Another piece to think about is your total addressable market. If you’re targeting Fortune 500 companies, there’s little room for error, which mean you’ll be more careful to close an opportunity and move on to the next account because your pool of account to draw from is extremely limited.
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Qualifying a lead means scoring them on a set of key attributes that tell you if a lead will be a good fit for your company. However, in an account-based approach, all accounts you’re prospecting into are already pre-qualified, so that means you’ll have to drill down further and establish more specific qualifying criteria. This is usually based on buying signals rather than demographic and firmographic data.
To identify which buying signals make an impact on your sales cycle, start with your highest performing accounts, and identify what they have in common. Basically, you need to conduct a won sales analysis.
Once you’ve completed your won sales analysis and uncovered the strongest buying signals, it’s imperative that you have a well-structured sales process (have I emphasized this point enough yet? Check out Bridging The Gap for more on this).
There are many ways to execute the handoff. For example, your SDRs book the meeting for the AE, then sets an appointment action for a future date in Salesforce or your CRM and assigns it to him/herself. The AE marks the appointment complete and changes ownership once the meeting happens. However, if the prospect doesn’t show up, the SDR maintains responsibility, and the lead owner doesn’t change.
Lars Nilsson, VP of Global Inside Sales at Cloudera and who coined the term Account Based Sales Development states: “I called it ABSD because it is very much the SDR who has the focus and control of both the technology and the multi-step processes that have to come together in order to execute a flawless outbound campaign. The SDR is, in essence, the quarterback for ABSD and can allow for scale across your target accounts.”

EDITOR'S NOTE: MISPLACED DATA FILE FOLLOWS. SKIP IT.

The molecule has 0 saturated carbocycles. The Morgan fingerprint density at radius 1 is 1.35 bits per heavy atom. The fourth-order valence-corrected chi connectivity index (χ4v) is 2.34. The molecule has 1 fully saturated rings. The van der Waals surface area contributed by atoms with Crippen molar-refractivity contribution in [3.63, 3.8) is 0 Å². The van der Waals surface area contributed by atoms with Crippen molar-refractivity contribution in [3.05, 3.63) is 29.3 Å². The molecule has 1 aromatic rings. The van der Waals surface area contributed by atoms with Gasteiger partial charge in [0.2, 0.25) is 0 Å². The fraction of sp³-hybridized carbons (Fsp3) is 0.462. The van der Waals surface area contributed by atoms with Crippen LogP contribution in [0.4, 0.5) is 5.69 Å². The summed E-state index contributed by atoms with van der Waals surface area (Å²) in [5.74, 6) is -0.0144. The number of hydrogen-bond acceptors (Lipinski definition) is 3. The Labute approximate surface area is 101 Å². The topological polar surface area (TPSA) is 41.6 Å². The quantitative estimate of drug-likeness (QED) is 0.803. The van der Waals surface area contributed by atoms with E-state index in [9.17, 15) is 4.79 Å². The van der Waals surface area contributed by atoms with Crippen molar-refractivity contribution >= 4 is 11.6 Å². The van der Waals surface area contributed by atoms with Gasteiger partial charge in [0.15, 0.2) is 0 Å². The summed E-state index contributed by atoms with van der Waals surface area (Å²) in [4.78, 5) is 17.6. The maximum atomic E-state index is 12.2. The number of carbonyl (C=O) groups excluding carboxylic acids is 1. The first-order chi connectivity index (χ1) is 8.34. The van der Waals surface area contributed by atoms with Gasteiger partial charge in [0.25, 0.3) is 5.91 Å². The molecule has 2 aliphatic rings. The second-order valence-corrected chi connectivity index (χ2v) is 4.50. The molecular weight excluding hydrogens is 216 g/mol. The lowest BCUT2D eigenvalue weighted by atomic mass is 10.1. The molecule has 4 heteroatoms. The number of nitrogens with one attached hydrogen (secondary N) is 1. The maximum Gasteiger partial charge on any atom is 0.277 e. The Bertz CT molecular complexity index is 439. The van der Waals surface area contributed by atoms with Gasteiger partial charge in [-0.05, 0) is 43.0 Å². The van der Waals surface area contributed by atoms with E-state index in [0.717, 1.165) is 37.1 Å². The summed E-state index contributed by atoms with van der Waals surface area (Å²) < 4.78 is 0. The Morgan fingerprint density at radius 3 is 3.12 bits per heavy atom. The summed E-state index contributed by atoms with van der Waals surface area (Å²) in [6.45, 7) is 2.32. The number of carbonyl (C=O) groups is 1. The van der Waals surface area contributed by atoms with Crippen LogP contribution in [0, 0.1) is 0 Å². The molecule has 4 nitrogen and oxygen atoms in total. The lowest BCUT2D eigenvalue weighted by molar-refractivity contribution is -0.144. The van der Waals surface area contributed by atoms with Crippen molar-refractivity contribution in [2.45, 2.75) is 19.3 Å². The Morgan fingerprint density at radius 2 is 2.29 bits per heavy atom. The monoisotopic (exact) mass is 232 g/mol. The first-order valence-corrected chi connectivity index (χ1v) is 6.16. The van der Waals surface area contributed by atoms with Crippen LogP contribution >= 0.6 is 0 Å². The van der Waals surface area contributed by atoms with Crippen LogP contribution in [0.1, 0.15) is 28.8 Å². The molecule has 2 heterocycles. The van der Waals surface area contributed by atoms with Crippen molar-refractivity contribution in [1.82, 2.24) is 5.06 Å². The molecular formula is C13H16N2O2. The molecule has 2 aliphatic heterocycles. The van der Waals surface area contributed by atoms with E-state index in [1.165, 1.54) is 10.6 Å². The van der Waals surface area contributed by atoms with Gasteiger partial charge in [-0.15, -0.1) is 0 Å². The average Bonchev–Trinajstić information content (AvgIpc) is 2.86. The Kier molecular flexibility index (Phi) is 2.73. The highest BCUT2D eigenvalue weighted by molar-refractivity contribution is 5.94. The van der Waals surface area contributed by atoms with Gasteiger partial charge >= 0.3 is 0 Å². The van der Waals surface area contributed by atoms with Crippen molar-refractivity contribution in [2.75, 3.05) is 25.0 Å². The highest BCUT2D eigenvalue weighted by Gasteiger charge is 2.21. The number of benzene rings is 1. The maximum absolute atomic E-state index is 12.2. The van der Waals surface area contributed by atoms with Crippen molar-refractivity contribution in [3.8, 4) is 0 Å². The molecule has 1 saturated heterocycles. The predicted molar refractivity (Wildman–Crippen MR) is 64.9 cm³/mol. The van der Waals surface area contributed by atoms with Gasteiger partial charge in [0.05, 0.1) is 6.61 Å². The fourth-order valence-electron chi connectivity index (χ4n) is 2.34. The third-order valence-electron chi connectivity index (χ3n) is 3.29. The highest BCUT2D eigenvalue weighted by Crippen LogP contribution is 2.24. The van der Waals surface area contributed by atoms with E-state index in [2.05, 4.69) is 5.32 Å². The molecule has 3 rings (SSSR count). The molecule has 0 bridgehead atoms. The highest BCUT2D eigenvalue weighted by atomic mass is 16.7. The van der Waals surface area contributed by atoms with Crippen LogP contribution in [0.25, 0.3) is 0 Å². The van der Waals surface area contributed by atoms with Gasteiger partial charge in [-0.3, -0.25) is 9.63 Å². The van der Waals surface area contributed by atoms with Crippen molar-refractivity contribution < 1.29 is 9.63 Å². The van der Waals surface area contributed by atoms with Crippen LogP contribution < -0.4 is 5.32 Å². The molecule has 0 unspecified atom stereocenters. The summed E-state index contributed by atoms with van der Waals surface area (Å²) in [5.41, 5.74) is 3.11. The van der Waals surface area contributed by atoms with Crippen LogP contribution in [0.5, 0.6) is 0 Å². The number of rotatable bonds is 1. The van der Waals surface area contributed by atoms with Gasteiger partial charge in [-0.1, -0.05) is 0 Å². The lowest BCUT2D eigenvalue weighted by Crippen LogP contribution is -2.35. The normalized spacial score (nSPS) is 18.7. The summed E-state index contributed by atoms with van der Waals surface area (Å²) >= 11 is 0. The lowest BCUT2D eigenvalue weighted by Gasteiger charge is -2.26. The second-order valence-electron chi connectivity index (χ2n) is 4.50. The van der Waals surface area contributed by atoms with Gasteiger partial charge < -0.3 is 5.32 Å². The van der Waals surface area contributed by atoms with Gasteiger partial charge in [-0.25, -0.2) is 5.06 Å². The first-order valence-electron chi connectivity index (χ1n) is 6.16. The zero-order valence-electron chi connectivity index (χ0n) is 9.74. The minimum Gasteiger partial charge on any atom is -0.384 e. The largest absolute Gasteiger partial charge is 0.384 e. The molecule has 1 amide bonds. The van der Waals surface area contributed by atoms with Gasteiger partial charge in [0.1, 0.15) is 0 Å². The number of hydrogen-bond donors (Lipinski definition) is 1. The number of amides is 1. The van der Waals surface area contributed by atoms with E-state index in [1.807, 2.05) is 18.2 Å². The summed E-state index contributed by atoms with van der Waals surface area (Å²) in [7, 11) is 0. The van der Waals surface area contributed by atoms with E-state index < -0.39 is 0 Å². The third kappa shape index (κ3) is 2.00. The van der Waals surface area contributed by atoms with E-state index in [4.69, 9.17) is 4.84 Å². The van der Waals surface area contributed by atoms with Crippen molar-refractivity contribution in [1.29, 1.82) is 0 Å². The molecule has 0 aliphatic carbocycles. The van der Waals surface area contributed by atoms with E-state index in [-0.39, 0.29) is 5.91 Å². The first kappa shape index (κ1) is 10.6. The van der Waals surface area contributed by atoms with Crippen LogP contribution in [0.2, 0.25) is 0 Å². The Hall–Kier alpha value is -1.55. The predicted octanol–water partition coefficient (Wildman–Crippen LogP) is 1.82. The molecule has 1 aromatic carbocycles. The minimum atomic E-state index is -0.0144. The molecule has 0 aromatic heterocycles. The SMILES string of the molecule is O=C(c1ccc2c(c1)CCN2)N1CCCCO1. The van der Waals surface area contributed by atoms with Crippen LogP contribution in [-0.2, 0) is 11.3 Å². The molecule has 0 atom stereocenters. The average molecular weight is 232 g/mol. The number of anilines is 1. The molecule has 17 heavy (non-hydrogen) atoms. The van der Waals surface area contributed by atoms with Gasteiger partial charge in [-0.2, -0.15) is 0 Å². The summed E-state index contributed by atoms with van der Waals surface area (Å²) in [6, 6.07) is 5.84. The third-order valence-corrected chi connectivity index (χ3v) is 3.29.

If you don’t have a defined process starting with your SDRs, no-shows get lost and slip through the cracks. If you’re getting a lot of no-shows, that means your SDRs qualifying criteria needs to be revisited or you’re incentivizing your reps on the wrong activities.
4) Creating the Best Handoff Experience for the Prospect
We’ve all been there… you’re eager to test out a new product or service, so you schedule a demo via the company site. But it takes a painful qualifying conversation with an SDR, a sloppy handoff, another semi-qualification call (because the SDR didn’t ask the right question or didn’t leave the notes for the AE), which results in a rushed demo and poor experience. Now, you’re frustrated with the company whose product you were previously excited to learn about.
I tell you this experience first hand because when I was in the market for a marketing automation platform, I chose Hubspot because the other company I was evaluating provided the most painful buying experience I have ever encountered.
To make the handoff experience tolerable, and even pleasant for the prospect, a proper email can do the trick and make the handoff seamless and painless. Drawing much inspiration from Richard Harris, this email handoff approach is very effective. Immediately after sending the calendar invite for the agreed upon demo time with your AE, send a follow-up email that could look something like this:
There’s one other option used for higher-touch sales processes or higher-value target accounts. Have your SDR join the first call and do the handoff in the meeting itself. This would require the same email, but the SDR’s responsibilities would extend to the opening of the meeting/ first demo call. Your SDR should do the following:
Make a more formal introduction to your AE Summarize the three key points from the discover call, taking no more than 30 second (you better have good notes!) Set the agenda and the desired outcomes Let your AE take over!
This same process can and should be implemented after your AE closes the deal and hands the account off to your account/customer success manager. This approach builds more trust and provides a better experience all around. Remember, though your jobs are different, everyone is on the same team.
In his book Amp Up Your Sales, Andy Paul makes a compelling argument that how you sell is as important as what you sell. Providing a better sales experience can be another point of differentiation for your organization.
There’s more to mastering the handoff than what I can cover here on a single blog post, and mastering the handoff is only one small aspect of an account based strategy. We cover that and more in our new ebook Bridging The Gap: The Ultimate Guide To Account Based Marketing & Sales Alignment For Predictable Growth.